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September 02, 2010 - Image 78

Resource type:
Text
Publication:
The Detroit Jewish News, 2010-09-02

Disclaimer: Computer generated plain text may have errors. Read more about this.

I


Spirituality

RABBINIC MESSAGES

There's No Such Thing As 'Should've'

R

osh Hashanah brings together
some of my favorite things:
apples and honey, round challah
with raisins, the call of the shofar, the joy
of family gathered around the table and
the idea that as we celebrate this holiday,
we have returned to the beginning [of
the year]; and it is a time to start all over
again.
That idea of beginning again is some-
what confusing. It's not like we can simply
wipe the slate clean and pretend the past
never happened; and yet, we can't dwell on
the past either. This time of year encour-
ages us to move forward; to seek forgive-
ness from those whom we have wronged
and to engage in the process of teshuva
— of repentance. When we have made
teshuva, then the slate is clean and we can
start fresh.
Of the many names given to Rosh
Hashanah, Yom HaDin, the Day of

Judgment, resonates most
self say, or hear people say, "I
strongly with me. Especially
should have ..." "I should've
vivid is the image of God's Book
had a V8"; "I should've called
of Life that God opens to reveal
my mom"; "I should've taken
the fate of every human being.
that job:' The thing is, you can't
It is both heartening and fright-
"should've:'
ening If we could only look into
When we make decisions, we
the Book of Life — wouldn't we
can only make them based on
expect to see our names written
the information that we have at
there? But what if a name were
that time. We try to make the
Rabb i Marla
missing?
best ones possible. When later we
Hor nsten
This metaphor causes me
look back on that choice, we can't
Tempt
e Israel
to consider my choices care-
second guess; we can't regret,
fully, to ensure that my name
we can't "should've' Instead, we
is written there. To that end, I
can be satisfied knowing that we
have embraced the "you can't should've"
made the best decision with the information
philosophy. It is not an original idea, nor
that we had at hand. If it turns out not to
is it mine (I actually learned it from my
have been the right choice, that's okay, too.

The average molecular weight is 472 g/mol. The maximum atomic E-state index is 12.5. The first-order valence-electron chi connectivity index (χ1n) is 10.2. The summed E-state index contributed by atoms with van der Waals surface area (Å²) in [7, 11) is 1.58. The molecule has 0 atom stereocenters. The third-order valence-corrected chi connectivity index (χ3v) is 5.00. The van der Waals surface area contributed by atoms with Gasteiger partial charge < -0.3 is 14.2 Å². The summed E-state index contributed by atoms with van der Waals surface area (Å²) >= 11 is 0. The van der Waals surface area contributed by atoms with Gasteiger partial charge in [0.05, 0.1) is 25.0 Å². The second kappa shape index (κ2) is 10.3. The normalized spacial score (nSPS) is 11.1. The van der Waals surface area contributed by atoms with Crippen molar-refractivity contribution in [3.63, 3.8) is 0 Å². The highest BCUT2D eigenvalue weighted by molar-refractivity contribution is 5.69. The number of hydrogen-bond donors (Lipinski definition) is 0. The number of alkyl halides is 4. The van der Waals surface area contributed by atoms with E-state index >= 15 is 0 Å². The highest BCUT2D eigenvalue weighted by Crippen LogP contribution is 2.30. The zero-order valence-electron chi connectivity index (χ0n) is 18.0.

husband); but it is one that can change us
Next time, we'll have more data, more experi-
for the better and help us begin again at
ence; and it will help us when we have a new
this time of year.
choice to make in the future.
How many times a day do you your-
The "can't should've philosophy" gives

me comfort. It reminds me that I have done
the best possible; and it teaches me to be
content with the choices that I have made.
It further encourages me to learn from
my mistakes, as we are taught through
the process of teshuva. After all, it was
Maimonides who taught that true teshuva
means that if we find ourselves in the same
situation again, and choose to behave dif-
ferently (because of our repentance and
newfound experience), then we have made
teshuva. It's exactly the "can't should've"
where we learn from the past in order to
make better choices for the future.
As we approach this New Year of 5771,
this Yom HaDin, let us learn to make choic-
es without regret, to learn from our mis-
takes, so we can continually look forward
with contentment hope and peace. ❑

Rabbi Hornsten is a rabbi at Temple Israel

in West Bloomfield.

Sarah's Lesson Of Destiny

I

n the Torah reading of the first day of
Rosh Hashanah, we read as follows: Our
Matriarch Sarah observes that Ishmael,
Abraham's older son, is behaving inappro-
priately. Convinced that Ishmael is a bad
influence on her son Isaac, she demands that
Abraham evict him from their home — a
controversial response that seems unduly
severe and insensitive.
Initially, Abraham resists. But then God
tells him "whatever Sarah tells you, hearken
to her voice:' We can safely assume that
Abraham's contemporaries were outraged at
this behavior. But Sarah was convinced that